Finally officials agreed to “reaffirm their confidence in the good judgment of the unit concerning inter-racial activities and relationships”.  They required no rigid agreement for the men to refrain from interracial action.  They also intended to cancel requests for transfer by four men.  The four persisted to leave, however, but the rest stayed on to exercise their commitment to racial equality through a gradualist approach. 


Even so, the continued local hostility did contribute to the move of the unit to Gainesville, Florida. (Goossen).


The August 5, 1944 issue of The Cultural Rag included an invitation from the Race Study Group to join them on a trip to Griffin Park, Negro USHA public housing project.  Director James R. Walker would be giving a tour and holding a round table discussion.  Griffin Park, designed for low income families would ask families earning over $1600 with three minor children to leave. (p. 1)


The Cultural Rag began in February 1944 and continued through February 1945.  It announced events as above, reported on current and upcoming courses at the camp, new materials in the library, visitors to camp or to the area, project news, as well as news of larger issues in the CPS world. 


The men published Wakulla Newsletter in October and December of 1944 and April 1945. The April 1945 issue was produced by Ray Bowman, Curtis Johnson, George Romine, Wilmer Brandt, Ford Secrist, Winfield Skinner, Jim Wingate, Jim Godbey, Harry Graybill, Lew Woodman and Charles Davis.  It included a detailed discussion of the pros and cons of “Prescribed Burning” in the forests, an article “CPS vs. Jail” and reported on a stimulating visit by Dan West of the Brethren Service Committee the week of Feb. 23 through March 1.  The week included discussion of the Pros and Cons of the absolutist position on conscription, relief work in Spain, the future of the hookworm project, the need to develop group discipline in CPS camps to understand breakdowns in temper control and possible redirection, and the Organized Church and the Ministry. The issue introduced the expanded work with Forest Service that was begun after the move to Gainesville.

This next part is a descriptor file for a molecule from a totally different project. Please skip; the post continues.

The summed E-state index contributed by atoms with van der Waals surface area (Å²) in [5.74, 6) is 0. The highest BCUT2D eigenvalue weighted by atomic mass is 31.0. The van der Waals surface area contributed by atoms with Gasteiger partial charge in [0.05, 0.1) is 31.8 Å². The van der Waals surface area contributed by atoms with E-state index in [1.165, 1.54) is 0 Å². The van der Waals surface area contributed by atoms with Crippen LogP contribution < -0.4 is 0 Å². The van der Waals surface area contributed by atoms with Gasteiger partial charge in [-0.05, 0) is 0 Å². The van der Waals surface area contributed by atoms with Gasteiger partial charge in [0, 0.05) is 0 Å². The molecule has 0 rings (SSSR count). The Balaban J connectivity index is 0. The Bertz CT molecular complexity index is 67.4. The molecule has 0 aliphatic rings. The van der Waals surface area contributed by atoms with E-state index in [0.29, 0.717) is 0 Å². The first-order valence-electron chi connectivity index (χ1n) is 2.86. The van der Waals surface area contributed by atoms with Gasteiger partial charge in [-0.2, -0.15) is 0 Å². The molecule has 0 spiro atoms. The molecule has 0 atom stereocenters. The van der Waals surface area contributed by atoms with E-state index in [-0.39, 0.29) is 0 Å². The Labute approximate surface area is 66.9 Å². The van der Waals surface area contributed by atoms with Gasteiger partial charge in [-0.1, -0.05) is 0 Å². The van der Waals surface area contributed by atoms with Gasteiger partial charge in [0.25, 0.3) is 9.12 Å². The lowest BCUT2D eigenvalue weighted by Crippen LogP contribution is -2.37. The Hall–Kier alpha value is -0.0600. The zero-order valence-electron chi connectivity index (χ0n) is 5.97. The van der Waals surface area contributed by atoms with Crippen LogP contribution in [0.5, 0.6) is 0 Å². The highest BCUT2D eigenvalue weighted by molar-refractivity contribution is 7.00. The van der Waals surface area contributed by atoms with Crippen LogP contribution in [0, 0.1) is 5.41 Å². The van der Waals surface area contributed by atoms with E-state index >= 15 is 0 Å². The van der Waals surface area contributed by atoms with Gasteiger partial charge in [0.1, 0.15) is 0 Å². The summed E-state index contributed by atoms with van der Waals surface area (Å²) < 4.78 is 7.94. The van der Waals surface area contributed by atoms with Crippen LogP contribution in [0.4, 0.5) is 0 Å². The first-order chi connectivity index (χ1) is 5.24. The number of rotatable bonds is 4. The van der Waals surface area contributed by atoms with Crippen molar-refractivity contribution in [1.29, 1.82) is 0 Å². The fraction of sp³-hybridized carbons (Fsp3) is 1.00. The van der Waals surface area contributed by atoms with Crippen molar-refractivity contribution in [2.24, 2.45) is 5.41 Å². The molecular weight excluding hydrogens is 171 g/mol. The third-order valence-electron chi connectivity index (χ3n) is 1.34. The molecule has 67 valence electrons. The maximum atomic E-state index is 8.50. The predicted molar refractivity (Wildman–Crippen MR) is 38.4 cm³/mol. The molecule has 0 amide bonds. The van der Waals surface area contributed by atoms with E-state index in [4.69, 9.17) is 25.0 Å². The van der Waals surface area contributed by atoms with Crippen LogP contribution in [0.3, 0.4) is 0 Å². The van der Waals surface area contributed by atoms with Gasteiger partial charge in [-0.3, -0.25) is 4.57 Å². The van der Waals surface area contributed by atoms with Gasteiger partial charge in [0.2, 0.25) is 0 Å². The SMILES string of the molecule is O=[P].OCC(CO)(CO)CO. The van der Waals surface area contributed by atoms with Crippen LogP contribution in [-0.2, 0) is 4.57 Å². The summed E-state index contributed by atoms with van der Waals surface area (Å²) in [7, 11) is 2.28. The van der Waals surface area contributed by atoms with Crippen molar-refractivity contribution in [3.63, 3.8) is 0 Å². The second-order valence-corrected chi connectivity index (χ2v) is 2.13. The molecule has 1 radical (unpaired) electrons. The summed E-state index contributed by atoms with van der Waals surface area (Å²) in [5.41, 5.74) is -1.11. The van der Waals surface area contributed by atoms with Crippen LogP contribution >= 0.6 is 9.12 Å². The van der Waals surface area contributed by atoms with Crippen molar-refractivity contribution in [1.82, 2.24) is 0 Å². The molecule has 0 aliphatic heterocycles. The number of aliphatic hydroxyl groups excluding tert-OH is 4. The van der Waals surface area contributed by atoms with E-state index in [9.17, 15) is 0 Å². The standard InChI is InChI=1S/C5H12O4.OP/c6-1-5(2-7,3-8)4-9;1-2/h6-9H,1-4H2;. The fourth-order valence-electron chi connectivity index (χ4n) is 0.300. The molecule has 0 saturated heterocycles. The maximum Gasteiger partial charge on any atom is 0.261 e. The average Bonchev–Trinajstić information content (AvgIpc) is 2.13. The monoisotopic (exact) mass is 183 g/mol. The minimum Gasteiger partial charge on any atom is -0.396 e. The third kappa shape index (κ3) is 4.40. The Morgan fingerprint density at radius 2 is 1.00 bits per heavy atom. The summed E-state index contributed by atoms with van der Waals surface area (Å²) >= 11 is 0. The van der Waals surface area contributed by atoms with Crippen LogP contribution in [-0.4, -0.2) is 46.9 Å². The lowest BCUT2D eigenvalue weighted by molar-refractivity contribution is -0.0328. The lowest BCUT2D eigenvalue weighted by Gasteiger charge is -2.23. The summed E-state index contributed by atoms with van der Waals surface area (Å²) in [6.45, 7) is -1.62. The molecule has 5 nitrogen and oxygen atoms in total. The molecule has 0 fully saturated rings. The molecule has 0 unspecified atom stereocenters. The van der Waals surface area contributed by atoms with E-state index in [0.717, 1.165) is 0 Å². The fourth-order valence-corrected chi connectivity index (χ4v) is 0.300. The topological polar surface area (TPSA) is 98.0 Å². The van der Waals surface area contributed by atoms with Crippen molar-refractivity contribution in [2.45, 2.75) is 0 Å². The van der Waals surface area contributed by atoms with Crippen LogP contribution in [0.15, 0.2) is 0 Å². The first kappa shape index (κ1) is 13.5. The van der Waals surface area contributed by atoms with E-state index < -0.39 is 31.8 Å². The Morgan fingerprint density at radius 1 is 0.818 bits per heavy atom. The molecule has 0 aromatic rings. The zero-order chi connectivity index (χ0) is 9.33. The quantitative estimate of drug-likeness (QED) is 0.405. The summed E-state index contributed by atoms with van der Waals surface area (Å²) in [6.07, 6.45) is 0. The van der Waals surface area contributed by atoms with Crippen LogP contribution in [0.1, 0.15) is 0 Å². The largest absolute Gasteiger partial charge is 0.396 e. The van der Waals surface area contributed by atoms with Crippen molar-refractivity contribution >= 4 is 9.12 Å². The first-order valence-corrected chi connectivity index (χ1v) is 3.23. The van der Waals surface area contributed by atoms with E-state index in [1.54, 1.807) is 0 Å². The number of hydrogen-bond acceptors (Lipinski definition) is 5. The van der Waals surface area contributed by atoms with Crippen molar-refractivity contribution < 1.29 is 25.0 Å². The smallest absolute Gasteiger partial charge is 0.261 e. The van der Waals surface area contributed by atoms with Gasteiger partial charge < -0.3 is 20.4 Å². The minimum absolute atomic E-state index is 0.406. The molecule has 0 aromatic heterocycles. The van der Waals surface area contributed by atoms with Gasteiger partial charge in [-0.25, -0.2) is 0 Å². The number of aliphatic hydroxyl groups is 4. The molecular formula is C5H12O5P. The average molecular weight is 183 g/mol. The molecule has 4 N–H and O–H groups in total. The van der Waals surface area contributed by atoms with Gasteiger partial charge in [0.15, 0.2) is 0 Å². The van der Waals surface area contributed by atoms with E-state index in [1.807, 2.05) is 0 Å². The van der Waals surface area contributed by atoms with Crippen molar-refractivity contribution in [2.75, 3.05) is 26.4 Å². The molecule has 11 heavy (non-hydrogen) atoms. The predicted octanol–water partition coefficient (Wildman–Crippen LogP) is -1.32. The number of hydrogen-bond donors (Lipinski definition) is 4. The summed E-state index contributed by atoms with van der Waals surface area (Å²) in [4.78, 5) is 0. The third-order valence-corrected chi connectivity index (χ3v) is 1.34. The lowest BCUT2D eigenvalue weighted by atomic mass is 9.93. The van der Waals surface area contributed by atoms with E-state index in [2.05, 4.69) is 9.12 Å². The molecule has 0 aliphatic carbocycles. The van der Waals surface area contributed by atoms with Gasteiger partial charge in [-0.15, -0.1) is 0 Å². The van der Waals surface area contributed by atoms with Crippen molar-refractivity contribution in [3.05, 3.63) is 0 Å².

The Cultural Rag Vol. 1 No. 3 (March 4, 1944); Vol. 1 No. 4 (March 10, 1944); Vol. 1 No. 8 (April 15, 1944); Vol. 1 No. 17 (August 5, 1944); Vol. 1 No. 24 (September 30, 1944); Vol. 1 No. 32 (December 30, 1944); Vol. 1 No. 34 (January 13, 1945) in the Swarthmore College Peace Collection, American Friends Service Committee: Civilian Public Service Records (DG002) Section 3, Box 7.


For more information on women COs see Rachel Waltner Goossen, Women Against the Good War: Conscientious Objection and Gender on the American Home Front, 1941-47. Chapel Hill, NC:  The University of North Carolina Press, 1997.


For general information on CPS camps see Albert N. Keim, The CPS Story: An Illustrated History of Civilian Public Service. Intercourse, PA: Good Books 1990..


For additional information on testimony of racial brotherhood, see Mulford Q. Sibley and Philip E. Jacob, Conscription of Conscience: The American State and the Conscientious Objector, 1940-1947. Ithaca, NY:  Cornell University Press, 1952, pp. 156-160. 


Wakulla Newsletter (April 1945) the Swarthmore College Peace Collection, American Friends Service Committee: Civilian Public Service Records (DG002) Section 3, Box 7.


Swarthmore College Peace Collection, Camp periodicals database.